It may seem a big risk to quit a job and put all your hopes on a new career as a singer, especially when you have a problem with performing, as I did. But this was also one of my major goals. I always said - if this doesn't work, if I don't sell any cd's, at least at the end of the year I will have become a seasoned, experienced and confident performer which in itself will open new doors of opportunity for me later - I will not be coming back the same person. So this was a quest - to get the experience of performing, build my confidence, free my fears and stage-anxieties. This was, in a practical sense, the most important of my goals.
Back in Amsterdam I'd done a couple of small performances, but I was always nervous, and I didn't enjoy the prospect as it approached. I enjoyed having done it, but I never looked forward to it, which held me back from doing it as often as I needed in order to get used to it, or good at it. This is a conundrum. I need the experience, but I'm too scared to go out and get it.
In England I didn't pursue any opportunities for performing, and when my friend Nigel in London suggested I could do some "open-mic" sessions on my visit, I pulled the reigns - whoa, I'm still not ready.
I wondered when I would be ready. What situation would arise to inspire and motivate me to take that first step. . . and HOW MANY steps would I have to take before I started looking forward to performing because I wasn't scared anymore?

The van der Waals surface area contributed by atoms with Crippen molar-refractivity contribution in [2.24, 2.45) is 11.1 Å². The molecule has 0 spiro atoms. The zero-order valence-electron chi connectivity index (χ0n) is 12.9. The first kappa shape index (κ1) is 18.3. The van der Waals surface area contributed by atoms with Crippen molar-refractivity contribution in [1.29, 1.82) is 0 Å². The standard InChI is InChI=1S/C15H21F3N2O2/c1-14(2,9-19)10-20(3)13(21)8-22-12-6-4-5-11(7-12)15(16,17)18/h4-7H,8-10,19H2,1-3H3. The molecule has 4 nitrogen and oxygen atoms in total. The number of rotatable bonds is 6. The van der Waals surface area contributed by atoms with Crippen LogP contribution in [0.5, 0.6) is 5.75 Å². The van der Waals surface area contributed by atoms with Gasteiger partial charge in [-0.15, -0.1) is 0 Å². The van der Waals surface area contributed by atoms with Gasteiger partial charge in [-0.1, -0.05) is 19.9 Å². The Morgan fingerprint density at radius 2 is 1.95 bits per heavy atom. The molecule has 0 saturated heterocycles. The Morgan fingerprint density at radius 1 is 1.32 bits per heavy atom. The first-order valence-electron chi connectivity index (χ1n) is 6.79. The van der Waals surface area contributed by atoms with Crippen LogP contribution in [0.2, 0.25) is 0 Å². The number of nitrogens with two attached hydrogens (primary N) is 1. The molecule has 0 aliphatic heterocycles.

I imagined my fear as a dragon that I would have to face and battle and slay at some point on my journey - and it WOULD have to be done - you can't be a singer if you're afraid of singing for a public.
At Terme d'Astor, one Thursday night, I had a concert to give for around 50 people, strangers all of them. A mic and amplifier were set up next to a high stool placed on the intimate terras. When I agreed to do this the day before I was puzzled by the absence of any fear or nerves whatsoever. On the day, and right up to the moment of taking my place on the stool and starting to sing... still no fear. I sang with pleasure for 50 people, talked to them confidently in between songs, and sat and talked and ate with them for a while before I did a second set. I had come to face a dragon, but he never showed up.
For me this is a wonder, a miracle. I still don't understand what it is about this place or situation that has allowed me to shed all my fears of performing, and just do it as if I've been doing it for years. But I don't need to understand, I'm just happy that it is so - because this is permanent. I know I can perform on any stage to any public anywhere - my dragon has fled. And this fills me with excitment for the adventures that are to come.